AWEM
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Plastic enclosures are the norm now, isolators, emergency stop buttons etc all come in plastic cases, even large 3 phase distribution boards do. The obvious reasons are that they don't rust, punching out holes is easier, don't need to be bonded to a CPC and hence don't have to be tested for continuity.
Greg
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On Wed, 7 Jun 2006 21:32:32 +0100, "Greg"

<snipped a bit>
Gentlemen,
Thank you very much for the advice. If I can summarise to make sure I've understood correctly:
Option 1 - use the existing SWA cable and glands into a metal box with the armouring as the Earth/CPC carrier.
Option 2 - get some new 4-core (HOFR or Sy-Flex?) and connect the Earth/CPC directly.
I also have an MEM 32A Isolator switch box with a fitted 5-pin socket coming off the bottom (another item scrounged from the factory shutdown). Would I be OK to use this providing I de-rate the internal fuse links down to 16A to match the supplied plug? This way I can then have a plug in 3-phase source for any other motors I may use.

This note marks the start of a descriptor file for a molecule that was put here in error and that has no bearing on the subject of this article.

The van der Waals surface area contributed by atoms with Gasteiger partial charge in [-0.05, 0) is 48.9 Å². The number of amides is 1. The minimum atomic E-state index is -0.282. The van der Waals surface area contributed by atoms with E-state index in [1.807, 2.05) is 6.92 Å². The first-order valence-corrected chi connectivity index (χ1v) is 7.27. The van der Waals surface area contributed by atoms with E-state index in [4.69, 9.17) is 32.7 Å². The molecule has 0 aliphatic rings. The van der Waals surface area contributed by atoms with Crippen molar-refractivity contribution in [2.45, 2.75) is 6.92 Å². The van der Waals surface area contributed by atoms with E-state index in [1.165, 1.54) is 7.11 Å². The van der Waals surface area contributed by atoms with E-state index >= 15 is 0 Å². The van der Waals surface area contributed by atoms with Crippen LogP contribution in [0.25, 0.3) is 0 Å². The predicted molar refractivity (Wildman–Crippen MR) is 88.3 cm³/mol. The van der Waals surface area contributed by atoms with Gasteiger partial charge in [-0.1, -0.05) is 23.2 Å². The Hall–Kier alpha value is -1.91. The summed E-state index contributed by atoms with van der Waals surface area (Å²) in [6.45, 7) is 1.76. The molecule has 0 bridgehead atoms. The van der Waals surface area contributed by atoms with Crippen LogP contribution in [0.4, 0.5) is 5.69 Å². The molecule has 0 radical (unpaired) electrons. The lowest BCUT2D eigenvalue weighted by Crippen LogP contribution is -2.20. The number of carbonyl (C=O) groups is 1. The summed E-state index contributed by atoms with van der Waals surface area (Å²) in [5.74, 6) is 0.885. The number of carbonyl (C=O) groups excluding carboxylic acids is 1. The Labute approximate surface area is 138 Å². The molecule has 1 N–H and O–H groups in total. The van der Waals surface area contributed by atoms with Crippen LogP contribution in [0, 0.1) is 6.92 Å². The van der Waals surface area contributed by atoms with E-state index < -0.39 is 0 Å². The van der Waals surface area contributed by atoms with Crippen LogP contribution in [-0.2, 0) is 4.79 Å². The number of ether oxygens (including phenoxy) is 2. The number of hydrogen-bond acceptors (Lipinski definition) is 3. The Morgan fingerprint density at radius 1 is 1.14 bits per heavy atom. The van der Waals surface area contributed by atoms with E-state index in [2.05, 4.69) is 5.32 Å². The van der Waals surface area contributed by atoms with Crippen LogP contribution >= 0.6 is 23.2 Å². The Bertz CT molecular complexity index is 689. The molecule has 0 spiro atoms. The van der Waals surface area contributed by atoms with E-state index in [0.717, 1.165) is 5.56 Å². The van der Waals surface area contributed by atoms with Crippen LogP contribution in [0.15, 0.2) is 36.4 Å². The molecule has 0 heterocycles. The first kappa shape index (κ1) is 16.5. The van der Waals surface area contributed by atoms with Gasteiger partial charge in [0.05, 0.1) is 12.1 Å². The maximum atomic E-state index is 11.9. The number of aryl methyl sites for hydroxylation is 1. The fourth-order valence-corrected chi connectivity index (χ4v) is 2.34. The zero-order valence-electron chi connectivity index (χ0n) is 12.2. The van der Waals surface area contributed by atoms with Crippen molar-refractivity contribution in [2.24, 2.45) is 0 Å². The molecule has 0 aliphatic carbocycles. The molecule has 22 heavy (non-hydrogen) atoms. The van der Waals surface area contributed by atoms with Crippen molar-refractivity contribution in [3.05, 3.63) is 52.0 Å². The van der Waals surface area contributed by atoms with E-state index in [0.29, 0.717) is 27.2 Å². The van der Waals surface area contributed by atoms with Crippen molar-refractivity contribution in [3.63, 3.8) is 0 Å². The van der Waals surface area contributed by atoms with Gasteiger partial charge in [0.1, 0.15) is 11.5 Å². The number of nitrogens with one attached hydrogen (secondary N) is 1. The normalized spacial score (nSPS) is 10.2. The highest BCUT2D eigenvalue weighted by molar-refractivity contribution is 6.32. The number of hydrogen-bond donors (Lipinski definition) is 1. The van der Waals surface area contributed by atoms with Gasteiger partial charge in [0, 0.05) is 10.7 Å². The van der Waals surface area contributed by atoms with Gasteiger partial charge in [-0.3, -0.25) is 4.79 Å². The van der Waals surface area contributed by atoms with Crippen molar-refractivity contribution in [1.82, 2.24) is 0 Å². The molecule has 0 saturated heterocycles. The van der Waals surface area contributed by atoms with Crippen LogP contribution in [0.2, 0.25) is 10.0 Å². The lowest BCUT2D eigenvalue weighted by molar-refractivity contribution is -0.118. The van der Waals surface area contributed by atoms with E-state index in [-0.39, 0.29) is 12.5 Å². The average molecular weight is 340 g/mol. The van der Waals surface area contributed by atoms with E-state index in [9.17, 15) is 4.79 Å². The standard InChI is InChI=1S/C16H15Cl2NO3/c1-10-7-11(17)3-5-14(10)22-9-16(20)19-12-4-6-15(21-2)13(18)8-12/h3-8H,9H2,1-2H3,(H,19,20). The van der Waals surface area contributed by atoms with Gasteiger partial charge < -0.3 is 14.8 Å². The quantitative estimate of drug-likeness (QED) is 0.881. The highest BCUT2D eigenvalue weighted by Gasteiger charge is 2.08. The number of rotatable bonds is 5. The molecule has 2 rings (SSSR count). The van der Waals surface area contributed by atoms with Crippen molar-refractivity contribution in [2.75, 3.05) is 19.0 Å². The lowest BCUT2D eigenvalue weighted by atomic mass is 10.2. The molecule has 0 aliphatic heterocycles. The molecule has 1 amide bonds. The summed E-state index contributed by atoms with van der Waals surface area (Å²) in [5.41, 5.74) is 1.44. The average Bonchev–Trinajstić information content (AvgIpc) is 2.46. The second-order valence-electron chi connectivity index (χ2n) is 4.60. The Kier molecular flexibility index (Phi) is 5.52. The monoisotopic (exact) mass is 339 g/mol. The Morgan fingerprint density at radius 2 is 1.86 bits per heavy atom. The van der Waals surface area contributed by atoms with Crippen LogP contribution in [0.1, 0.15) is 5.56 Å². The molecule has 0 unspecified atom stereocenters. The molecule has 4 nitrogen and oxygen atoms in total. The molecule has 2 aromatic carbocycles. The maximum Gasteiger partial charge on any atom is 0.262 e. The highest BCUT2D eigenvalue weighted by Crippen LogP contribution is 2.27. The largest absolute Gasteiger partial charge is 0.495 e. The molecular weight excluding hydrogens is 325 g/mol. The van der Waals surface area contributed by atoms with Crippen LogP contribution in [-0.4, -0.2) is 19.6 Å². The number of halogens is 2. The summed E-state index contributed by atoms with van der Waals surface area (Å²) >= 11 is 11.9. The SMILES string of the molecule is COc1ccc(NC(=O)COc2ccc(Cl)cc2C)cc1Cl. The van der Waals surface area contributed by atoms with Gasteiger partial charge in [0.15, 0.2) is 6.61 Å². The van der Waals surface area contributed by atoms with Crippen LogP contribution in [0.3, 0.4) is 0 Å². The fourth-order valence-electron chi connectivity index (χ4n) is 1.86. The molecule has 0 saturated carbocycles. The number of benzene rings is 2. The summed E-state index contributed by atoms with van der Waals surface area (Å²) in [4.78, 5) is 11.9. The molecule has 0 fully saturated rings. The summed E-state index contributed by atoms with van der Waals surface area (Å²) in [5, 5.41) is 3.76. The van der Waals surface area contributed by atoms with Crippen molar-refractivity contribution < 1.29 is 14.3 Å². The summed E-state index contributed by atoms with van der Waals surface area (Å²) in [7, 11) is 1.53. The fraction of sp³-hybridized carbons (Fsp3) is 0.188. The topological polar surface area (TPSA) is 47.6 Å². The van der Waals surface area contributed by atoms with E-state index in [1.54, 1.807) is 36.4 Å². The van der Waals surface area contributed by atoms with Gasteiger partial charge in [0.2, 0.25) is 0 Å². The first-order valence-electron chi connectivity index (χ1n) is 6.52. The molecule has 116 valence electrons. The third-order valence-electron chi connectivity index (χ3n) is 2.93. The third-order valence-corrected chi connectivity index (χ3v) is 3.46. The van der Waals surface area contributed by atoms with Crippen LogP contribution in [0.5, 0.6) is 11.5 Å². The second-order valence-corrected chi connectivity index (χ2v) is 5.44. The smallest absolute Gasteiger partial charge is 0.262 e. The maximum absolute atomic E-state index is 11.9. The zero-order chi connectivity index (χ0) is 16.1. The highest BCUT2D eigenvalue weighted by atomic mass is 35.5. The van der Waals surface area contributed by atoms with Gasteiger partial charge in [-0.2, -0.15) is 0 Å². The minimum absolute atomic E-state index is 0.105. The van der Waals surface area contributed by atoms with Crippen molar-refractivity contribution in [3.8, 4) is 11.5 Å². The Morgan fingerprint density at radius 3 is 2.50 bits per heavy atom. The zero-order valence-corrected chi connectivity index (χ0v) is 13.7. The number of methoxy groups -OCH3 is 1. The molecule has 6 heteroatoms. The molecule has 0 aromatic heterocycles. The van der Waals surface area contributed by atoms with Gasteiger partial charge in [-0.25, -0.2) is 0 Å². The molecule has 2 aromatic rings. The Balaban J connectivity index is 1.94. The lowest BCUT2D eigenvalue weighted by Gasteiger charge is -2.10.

On the subject of connecting the right phases for the converter (it is a static unit) I checked the lines into the contactor and got continuity across L1 & L3 so guessed this must be feeding the control coil. Bearing in mind my normal dyslexia when it comes to electrics/electronics I felt quite pleased with myself:)
Peter
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with
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Yes, sounds eminently reasonable
AWEM
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That all sounds fine, just one point and I may have misunderstood you, but the 32A and 16A 5 pin connectors are not compatible so if the 32A isolator is fitted with a 32A socket as you would expect then you can't fit a 16A plug into it. I would stick to 16A sockets throughout as these will handle more than enough for a domestic workshop. Oh and don't forget that the cable as well as the plug have to be rated at least as high as the fuses.
Greg